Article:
Managing urban runoff

Two brown metal combined sewage overflow pipes release water next to a hillside covered in vegetation.

Do you live or work in the Delaware River Basin? Find specific contact information in your state and learn about ways to address runoff in your watershed here.

One of the leading sources of contamination to our rivers is polluted runoff.  As we replace forests, fields, and other natural surfaces with streets, parking lots, buildings and homes, we prevent rain from soaking into the ground to be absorbed and released by plants. Instead, when it rains, water falls on impervious or water-resistant surfaces like pavement, collecting sediment, bacteria, oils, metals and other pollutants. The more water-resistant the surface, the less potential there is for pollutants to be absorbed by soils and vegetation.

In urban areas, this stormwater either flows into the sewer system and is released after treatment at wastewater facilities to nearby streams, or is discharged directly to waterways through storm culverts. Significant precipitation events can overwhelm wastewater facilities and result in combined sewer overflows, dumping even more pollution into streams. Even without big storm events, aging and poorly designed infrastructure can result in unintended discharges. Excessive stormwater discharge can also contribute to habitat degradation (scouring and erosion) and unnatural hydrology within the receiving waterways.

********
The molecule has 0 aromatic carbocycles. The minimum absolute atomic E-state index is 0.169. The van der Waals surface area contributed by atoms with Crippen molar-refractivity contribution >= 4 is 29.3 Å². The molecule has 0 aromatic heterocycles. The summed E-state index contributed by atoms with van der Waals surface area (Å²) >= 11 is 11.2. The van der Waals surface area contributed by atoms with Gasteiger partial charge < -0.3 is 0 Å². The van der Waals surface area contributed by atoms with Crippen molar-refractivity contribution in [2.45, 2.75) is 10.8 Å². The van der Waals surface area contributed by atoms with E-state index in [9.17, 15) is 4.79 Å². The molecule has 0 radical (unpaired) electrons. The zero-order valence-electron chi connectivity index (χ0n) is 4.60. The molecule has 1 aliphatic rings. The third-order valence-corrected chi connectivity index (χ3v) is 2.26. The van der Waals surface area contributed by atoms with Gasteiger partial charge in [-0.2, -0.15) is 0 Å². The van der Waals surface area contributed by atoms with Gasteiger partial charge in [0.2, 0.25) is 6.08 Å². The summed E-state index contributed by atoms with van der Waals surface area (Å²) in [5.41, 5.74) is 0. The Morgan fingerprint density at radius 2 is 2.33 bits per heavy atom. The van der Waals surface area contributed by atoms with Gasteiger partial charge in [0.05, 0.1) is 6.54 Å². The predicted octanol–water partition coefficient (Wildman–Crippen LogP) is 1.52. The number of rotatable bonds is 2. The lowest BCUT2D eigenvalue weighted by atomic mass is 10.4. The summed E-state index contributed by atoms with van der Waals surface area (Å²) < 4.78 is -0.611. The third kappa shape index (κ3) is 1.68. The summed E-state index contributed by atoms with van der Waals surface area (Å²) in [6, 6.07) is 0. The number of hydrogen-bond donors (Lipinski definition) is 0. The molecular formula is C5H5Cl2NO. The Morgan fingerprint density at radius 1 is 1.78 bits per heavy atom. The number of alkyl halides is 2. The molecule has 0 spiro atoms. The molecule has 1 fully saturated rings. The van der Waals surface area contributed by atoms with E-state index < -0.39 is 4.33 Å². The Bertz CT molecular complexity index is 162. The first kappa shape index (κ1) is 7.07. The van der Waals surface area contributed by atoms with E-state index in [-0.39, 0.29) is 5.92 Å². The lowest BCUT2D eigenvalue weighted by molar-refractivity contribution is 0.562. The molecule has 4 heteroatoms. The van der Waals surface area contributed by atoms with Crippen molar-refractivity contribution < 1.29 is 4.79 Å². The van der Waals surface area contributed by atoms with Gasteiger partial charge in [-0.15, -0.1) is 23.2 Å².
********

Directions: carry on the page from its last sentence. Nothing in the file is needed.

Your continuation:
Stormwater and Combined Sewer Overflows (CSOs)

Stormwater and combined sewer overflows (CSOs) are both regulated under the Clean Water Act with varying success. The scope of the stormwater program under the Act is limited, so learning whether your community falls under stormwater regulations is a critical first step. Once you know that, you can begin to build your approach. Use the links in the “learn more” section to begin your discovery.

In recent years, the scientific and technical understanding of how to control stormwater has evolved toward “volume-based” controls that attempt to keep more water on-site to better protect, restore and replicate natural hydrology. Practices known as “green infrastructure,” including rain gardens, green roofs and tree planting in urban areas, help reduce polluted runoff and CSOs while also providing additional community benefits like energy savings, flood reduction, water reuse, and cooler temperatures. Take a look at the resources provided on this page to learn more about national stormwater programs, innovative solutions, and state-of-the-art best practices for turning water that runs over our streets into a community benefit.

Explore the Clean Water Act Owner's Manual

Learn about programs that address urban runoff pollution

The Clean Water Act Owner’s Manual includes helpful background on stormwater runoff and what kinds of regulations and programs can be used, like discharge permits, water quality standards, restoration plans, and clean water state revolving funds.